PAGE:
The typical examples of the giant local carbohydrates deposits in the local conditions are the Astrakhan sulfuric-gas-condensate one and the Tengiz oil field. The former is located on the northern coast and linked with an elongated (more than 100 km) flattened platform. The height of the deposit is not great-of about 200 m, but due to its large area it contains giant volumes of gas (circa 4,000 bln m 3 ) as well as oil and condensate (total of up to 2 bin tons). The sum of the acid components in the gas- hydrogen sulfide and carbon dioxide-approaches 50 percent.

The picture is different at the Tengiz field discovered in the limestones of the Carboniferous-Devonian age in the north-eastern coastal region. This is a typical buried uplift on a relatively small area, but with the height of several kilometers. According to current estimates the thickness of its oil-bearing part, not yet fully stripped, approaches 3 km. The geological oil reserves are estimated at 2.9-3.2 bin tons and the recoverable, or extractable ones at 0.9-1.3 bin tons. The expected output of the Tengiz field in 2001 is 12 min tons and in the following years and in connection with the filling of the Aktau-Atyrau-Astrakhan-Novorossiisk pipeline the production can be brought up to 32 min tons a year.

There are grounds to believe that in the shallow zone between the two aforesaid giant deposits there is a group of some similar major oil traps, overlapped with a salt- bearing sealing cap. These include Morskoy Tengiz, Eastern and Western Kashagan and several others chiefly gravitating towards the Kazakhstan sector of the sea. For example, the OKJOC Company in Eastern Kashagan drilled a prospecting well to a depth of 4,500 m and in probing subsalt limestones struck oil and gas with the daily output of 600 tons and 200,000 m 3respectively. A second well-in West Kashagan-struck a similar carbonate reservoir.

Another promising oil and gas basin is the Mid-Caspian one which occu-

page 29

pies the deepest part of a protracted sub-latitude zone between two oil and gas-bearing provinces located on dry land (Ciscaucasian in the West and the Mangyshlak in the East), Here, like in the North Caspian basin rather big deposits have been identified, stretching far from shore into the sea: the Dmitrievsk on the Dagestan shelf and the West-Karazhanbassk on the Kazakhstan side. In respect of geodynamics the central zone of the Caspian is within the borders of the Skithian-Turan platform which acts as a buffer between the very mobile Alpine-Himalayan folding belt in the south and the rigid East-European craton in the north. Because of that the south-western part of the oil-bearing basin under review which adheres to the Alpine-Himalayan belt, features high seismicity and active faults of the earth crust. The main of them are-the submeridional West Caspian, sub-latitudinal Central Caspian and the diagonal one of Makhachkala-Krasnovodsk. It should be noted that all of these active geological structures are located right on the path of the projected transregional oil pipeline ofTengiz-Baku-Jeikhan.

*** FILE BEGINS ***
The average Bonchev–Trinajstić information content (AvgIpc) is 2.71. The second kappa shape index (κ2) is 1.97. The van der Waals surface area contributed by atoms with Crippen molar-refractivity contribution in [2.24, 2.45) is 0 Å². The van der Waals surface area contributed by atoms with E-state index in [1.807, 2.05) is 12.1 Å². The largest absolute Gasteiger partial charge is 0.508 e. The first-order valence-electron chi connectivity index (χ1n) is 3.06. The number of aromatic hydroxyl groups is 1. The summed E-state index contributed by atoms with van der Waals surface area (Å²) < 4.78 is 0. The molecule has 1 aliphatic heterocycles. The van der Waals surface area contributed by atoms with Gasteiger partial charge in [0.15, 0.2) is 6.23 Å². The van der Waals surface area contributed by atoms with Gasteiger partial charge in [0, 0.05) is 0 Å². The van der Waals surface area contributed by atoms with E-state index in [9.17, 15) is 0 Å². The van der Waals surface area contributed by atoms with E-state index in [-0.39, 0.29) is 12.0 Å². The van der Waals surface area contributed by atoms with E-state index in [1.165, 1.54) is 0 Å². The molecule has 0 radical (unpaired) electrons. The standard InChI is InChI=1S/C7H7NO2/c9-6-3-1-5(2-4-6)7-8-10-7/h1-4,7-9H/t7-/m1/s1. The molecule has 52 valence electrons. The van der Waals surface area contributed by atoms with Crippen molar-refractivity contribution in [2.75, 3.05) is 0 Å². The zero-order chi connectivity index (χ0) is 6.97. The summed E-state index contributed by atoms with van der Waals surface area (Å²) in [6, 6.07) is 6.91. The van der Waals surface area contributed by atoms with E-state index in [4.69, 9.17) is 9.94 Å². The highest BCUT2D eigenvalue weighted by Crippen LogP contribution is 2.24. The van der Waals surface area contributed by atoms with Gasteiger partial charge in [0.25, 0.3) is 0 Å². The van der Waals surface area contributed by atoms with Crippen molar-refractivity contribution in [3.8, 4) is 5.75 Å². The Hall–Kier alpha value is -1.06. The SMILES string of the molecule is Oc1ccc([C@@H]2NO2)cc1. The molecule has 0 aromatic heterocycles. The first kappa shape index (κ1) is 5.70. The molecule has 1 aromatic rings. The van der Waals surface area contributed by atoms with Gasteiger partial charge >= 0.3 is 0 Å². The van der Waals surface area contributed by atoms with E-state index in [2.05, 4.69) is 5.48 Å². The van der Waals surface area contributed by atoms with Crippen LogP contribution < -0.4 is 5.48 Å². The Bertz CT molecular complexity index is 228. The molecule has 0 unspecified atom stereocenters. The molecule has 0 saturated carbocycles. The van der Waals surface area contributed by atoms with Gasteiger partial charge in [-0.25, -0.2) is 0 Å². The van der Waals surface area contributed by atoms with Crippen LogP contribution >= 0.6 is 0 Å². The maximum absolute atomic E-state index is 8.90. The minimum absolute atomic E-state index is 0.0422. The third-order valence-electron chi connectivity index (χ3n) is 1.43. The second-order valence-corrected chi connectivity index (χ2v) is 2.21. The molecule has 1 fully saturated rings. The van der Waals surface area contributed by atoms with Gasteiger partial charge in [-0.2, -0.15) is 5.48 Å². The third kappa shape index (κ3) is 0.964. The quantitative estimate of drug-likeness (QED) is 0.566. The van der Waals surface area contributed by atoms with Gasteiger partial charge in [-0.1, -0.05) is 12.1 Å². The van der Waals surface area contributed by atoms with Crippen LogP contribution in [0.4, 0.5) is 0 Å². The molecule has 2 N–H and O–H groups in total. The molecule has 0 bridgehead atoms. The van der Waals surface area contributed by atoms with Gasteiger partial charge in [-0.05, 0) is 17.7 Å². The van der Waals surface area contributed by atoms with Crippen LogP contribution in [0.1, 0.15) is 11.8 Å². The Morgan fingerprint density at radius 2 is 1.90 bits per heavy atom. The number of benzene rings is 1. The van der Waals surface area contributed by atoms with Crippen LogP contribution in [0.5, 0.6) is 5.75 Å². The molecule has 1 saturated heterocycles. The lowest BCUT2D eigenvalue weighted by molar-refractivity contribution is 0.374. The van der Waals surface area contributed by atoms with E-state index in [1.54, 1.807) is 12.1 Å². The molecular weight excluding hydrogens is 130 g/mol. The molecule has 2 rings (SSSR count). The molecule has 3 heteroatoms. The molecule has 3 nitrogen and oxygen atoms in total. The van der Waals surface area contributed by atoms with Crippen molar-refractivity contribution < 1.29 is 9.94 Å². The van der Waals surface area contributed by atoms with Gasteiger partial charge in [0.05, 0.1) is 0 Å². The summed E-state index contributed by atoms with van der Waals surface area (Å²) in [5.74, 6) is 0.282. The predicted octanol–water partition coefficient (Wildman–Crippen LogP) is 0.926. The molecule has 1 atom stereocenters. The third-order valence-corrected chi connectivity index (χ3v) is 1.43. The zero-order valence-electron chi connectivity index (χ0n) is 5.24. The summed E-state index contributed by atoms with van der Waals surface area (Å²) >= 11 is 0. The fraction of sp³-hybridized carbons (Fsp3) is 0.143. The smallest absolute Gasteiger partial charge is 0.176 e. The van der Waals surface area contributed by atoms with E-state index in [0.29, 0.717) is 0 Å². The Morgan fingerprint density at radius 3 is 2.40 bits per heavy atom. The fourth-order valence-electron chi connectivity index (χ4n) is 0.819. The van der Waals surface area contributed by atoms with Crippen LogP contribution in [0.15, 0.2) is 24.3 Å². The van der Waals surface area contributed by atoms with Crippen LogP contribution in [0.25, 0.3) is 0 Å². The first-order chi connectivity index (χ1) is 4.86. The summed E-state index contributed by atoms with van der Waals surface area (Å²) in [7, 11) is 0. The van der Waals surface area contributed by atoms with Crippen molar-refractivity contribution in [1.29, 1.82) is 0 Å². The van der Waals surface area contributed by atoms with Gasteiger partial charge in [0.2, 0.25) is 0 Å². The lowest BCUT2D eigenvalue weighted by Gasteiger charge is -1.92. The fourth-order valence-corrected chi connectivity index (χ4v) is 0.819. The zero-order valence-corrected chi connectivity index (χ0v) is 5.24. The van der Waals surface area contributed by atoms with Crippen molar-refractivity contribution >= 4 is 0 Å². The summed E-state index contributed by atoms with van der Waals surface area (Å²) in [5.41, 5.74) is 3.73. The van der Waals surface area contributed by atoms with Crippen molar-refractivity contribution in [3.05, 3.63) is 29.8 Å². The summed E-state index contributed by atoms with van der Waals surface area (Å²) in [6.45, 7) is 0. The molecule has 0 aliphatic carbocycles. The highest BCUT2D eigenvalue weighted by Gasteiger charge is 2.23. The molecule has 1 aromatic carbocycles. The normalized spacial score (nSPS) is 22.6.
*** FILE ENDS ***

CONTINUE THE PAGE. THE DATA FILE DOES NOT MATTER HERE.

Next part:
The base of the sedimentary cover in the Mid-Caspian basin are moderately folded and metamorphosed Paleozoic sediments-at the depth from 2.5 km in the northern part and down to 10-11 km in the contours of the North Apsheron basin. At the same time in the South Caspian and Near-Caspian depressions, bordering on the Mid- Caspian, the base of the sedimentary cover lies much deeper-at 20-25 km. Thus the Middle Caspian-submerged with respect to the Ciscaucasian and Mangyshlak provinces and elevated with respect to the North Caspian and South Caspian basins-is tectonically the biggest saddle of all. And it should be noted that similar structural- tectonic elements like the Ludlovsky saddle in the Barents Sea* or the Stavropol arch in the Ciscaucasus region are distinguished by favourable conditions for the formation of big oil deposits, like the Stokmanovsky one in the Barents Sea or the North Stavropol field.

A large section of the Middle and North Caspian is under Russian administration. The results of offshore drilling on the Khvalynskaya and Shirotnaya structures, started recently by the LUKoil Company, give grounds to expect that sufficiently large multilayer oil and gas deposits are likely to be found there (the so-called Northern Territories). For example, at the Shirotnaya site the flow of oil from the carbonate rocks of the Lower Cretaceous exceeded 350 tons a day, and that of gas with condensate from the Mid-Jurassic sandstones-1.5 min m 3 .